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Chapter 1 Introduction Classical (local) continuum constituti v e models possess no material/intrinsic length scale. The typical dimensions of length that appear in the corresponding boundary v alue problems are associated with the o v erall geometry of the domain under consideration. In spite of the f act that classical theories are quite suf cient for most applications, there is ample e xperimental e vidence which indicates that, in certain applications, there is signicant dependence on additional length/size parameters. Some of these instances, as selected from the literature, include the dependence of the initial o w stress upon particle size, the dependence of hardness on size of the indenter the ef fect of wire thickness on torsional response, the de v elopment and e v olution of damage in concrete, etc. All these in v estigations highlight the inadequac y of local continuum models in e xplaining the observ ed phenomena, thereby moti v ating the need to introduce nonlocal continuum models that ha v e length scales present in them. An e xtensi v e summary of this e xperimental e vidence is gi v en in a recent re vie w article by Fleck and Hutchinson [9]. In Â”gradienttypeÂ” plasticity theories, length scale is introduced through the coef cient of spatial gradients of one or more internal v ariables. In elasticity length scale enters the constituti v e equation through the elastic strain ener gy function, which in this case depends not only on the strain tensor b ut also on gradients of the rotation and strain tensor Con v entional continuum mechanics theories assume that stress at a material point is a function of state' v ariables, such as stress at the same point. This local assumption has long been pro v ed to be adequate when the w a v elength of the deformation eld is much lar ger than the microstructural length scale of the material. Ho we v er when the tw o length scales are comparable, the assumption is questionable as the material beha vior at a point is inuenced by deformation of neighboring points. Starting from the pioneering Cosserat couple stress theory [3], v arious nonlocal or strain gradient continuum theories ha v e been proposed. In the full Cosserat theory [3], an independent rotation quantity is dened in addition to the material displacement u ; couple stresses (bending moment per unit area) are introduced as the w ork conjugate to the microcurv ature (that is, the spatial gradient of ). Later T oupin [29] and Mindlin [22] proposed a more general theory which includes not only microcurv ature, b ut also gradients of normal strain. Both the Cosserat and T oupinMindlin theories were de v eloped for linear elastic materials. Afterw ards, nonlocal theories for plastic materials 1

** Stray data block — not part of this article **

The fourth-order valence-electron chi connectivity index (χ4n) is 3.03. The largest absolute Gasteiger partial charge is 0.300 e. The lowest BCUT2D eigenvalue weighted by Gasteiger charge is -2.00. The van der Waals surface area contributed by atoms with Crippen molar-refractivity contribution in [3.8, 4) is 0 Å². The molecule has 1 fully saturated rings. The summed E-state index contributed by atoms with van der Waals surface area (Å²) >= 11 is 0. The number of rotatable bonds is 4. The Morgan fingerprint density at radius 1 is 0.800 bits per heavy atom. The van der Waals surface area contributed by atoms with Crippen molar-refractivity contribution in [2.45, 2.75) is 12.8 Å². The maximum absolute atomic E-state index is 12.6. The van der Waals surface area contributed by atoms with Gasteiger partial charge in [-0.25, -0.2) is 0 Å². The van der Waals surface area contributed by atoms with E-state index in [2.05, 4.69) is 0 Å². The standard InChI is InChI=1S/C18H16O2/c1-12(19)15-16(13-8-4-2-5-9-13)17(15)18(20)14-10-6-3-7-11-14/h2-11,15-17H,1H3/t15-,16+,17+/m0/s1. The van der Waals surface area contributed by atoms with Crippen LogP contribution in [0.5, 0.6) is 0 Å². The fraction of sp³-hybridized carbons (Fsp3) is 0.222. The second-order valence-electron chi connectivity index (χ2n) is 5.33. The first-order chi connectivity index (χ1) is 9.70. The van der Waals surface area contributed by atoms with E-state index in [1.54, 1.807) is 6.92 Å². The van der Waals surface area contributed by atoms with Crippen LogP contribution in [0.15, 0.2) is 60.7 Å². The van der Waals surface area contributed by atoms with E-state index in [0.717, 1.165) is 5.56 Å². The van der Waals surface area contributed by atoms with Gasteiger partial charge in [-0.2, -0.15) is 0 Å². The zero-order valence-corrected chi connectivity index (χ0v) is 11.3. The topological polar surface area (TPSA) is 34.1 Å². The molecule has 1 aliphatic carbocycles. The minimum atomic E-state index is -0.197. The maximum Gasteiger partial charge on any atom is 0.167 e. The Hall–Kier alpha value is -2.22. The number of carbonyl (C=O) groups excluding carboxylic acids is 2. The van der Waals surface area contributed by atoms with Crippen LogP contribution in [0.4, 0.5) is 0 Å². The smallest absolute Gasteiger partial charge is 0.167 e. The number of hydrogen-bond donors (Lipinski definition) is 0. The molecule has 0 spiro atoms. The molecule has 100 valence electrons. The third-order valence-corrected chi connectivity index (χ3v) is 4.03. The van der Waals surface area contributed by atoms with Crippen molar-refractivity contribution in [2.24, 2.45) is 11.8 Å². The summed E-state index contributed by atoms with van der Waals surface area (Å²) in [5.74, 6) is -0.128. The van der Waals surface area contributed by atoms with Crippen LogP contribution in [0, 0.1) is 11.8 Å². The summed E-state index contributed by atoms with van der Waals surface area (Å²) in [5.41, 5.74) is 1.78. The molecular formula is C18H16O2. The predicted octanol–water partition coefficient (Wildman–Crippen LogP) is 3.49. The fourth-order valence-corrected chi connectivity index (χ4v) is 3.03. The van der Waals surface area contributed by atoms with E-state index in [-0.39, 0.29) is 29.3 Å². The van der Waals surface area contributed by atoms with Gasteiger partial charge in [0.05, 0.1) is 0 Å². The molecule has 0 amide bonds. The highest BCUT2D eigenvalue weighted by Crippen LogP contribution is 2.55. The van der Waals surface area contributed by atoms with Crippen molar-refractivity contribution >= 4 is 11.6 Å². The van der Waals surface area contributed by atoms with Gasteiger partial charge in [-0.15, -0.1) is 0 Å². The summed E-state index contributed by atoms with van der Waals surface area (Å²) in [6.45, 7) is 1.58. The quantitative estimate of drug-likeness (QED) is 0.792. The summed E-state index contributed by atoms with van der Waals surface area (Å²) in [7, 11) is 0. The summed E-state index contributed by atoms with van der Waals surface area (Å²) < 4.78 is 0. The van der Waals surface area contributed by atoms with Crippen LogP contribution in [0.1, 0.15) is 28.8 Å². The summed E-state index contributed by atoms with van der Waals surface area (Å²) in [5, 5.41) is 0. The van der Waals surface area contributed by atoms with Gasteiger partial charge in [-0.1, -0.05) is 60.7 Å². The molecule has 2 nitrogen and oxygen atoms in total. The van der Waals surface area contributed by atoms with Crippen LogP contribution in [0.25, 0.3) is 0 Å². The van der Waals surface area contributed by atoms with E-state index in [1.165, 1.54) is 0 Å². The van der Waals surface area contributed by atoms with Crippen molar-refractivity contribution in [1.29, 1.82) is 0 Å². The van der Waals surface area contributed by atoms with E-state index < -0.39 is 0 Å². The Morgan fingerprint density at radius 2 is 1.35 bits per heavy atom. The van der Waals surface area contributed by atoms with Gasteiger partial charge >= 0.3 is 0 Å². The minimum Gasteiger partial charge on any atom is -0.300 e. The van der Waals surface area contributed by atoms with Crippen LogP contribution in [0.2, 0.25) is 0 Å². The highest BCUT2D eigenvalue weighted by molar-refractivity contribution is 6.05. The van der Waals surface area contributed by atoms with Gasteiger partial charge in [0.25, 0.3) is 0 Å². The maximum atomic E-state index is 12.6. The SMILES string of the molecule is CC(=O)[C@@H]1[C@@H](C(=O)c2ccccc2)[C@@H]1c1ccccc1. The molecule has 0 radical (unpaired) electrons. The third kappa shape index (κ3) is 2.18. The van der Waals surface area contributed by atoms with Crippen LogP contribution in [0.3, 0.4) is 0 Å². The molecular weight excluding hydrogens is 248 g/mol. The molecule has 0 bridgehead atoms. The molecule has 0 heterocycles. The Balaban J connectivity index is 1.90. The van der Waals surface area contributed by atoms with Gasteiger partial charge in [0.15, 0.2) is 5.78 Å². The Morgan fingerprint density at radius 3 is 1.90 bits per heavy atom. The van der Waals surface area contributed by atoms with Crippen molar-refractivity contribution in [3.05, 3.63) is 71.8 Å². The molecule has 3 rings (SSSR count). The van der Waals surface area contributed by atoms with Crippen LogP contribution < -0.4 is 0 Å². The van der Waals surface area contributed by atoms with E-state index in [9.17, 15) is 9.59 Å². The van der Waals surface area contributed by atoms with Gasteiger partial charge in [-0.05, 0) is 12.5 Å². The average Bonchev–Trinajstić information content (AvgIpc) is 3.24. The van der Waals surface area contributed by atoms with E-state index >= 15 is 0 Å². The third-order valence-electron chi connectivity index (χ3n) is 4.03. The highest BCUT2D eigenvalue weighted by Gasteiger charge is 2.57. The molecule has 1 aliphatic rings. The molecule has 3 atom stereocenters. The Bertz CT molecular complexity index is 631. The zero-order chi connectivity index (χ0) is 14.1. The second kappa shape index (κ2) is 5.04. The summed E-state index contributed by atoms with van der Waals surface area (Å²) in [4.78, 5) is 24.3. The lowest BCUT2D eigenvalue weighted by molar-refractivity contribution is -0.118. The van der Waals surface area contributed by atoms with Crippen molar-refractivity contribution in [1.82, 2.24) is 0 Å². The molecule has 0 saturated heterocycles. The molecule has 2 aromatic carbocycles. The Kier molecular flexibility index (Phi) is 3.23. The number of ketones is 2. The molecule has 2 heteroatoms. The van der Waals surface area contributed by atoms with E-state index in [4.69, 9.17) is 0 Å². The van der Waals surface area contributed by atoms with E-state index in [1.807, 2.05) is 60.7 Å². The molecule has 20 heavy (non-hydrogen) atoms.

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w as de v eloped by among others, Aif antis [7] and Fleck and Hutchinson [8, 9]. FleckHutchinson strain gradient plasticity theories f all within the T ouplin Mindlin frame w ork. Interest in nonlocal continuum plasticity theories ha v e been rising recently due to an increasing number of observ ed size ef fects in plasticity phenomena. V ariants of this strain gradient plasticity theory ha v e also appeared [11, 14, 31]. These theories ha v e been widely applied to studying length scaledependent deformation phenomena in metals. Polar and higher order continuum theories ha v e been applied to layered materials, composites and granular media, in addition to polycrystalline metals. The solution of the initial and boundary v alue problems posed in terms of the higher order theories is not straight forw ard: the go v erning dif ferential equation and boundary conditions are complicated [29] and analytical solutions are restricted to the simplest cases. Computational dif culties also arise. While boundary conditions are easier to treat in the v ariational setting, requirements of re gularity dictates that the displacement must be a C 1 function o v er the domain. The de grees of freedom include nodal displacement and displacement gradients. The situation is partially analogous to classical BernoulliEuler beam and PoissonKirchhof f plate theories in one and tw o spatial dimension respecti v ely A nite element formulation incorporating C 1 displacement elds are therefore a natural rst choice for strain gradient theories. F or e xample, the use of Specht' s triangular element [27] for the special case of couple stress theory w as e xamined [32]. The element contains displacement deri v ati v es as e xtra nodal de grees of freedom and C 1 continuity is satised only in a weak a v eraged sense along each side of the element; therefore the element is not a strict C 1 element. Furthermore, the element f ails to deli v er an accurate pressure distrib ution for an incompressible, non linear solid. There is a rectangular C 1 element [23], b ut its shape and number of de grees of freedom are strong limitation for its implementation in tw o and higher dimensional problems. As is easily appreciated, the computational cost is high; the lar ge number of de grees of freedom soon place such formulation be yond realm of practicality The lack of rob ust C 1 continuous elements then moti v ated the de v elopment of v arious C 0 continuous elements for couple stress theory in recent decades( [32], [15], [30] [6] [33], [21] [18] etc). Finite element formulations for the FleckHutch strain gradient plasticity theory ha v e been de v eloped with plate elements as a basis, b ut were generally found to perform poorly [32]. Mix ed and hybrid formulations ha v e also been de v eloped in the same w ork and else where the w ork of [30] introduced some C 0 element types, where nodal de grees of freedom include nodal displacement and corresponding gradients, and the kinematic constraint between displacement and displacement gradient are enforced via the Lagrange multiplier method. Their lo west order triangular element requires 28 unkno wns per element, and their lo west order quadrilateral ele2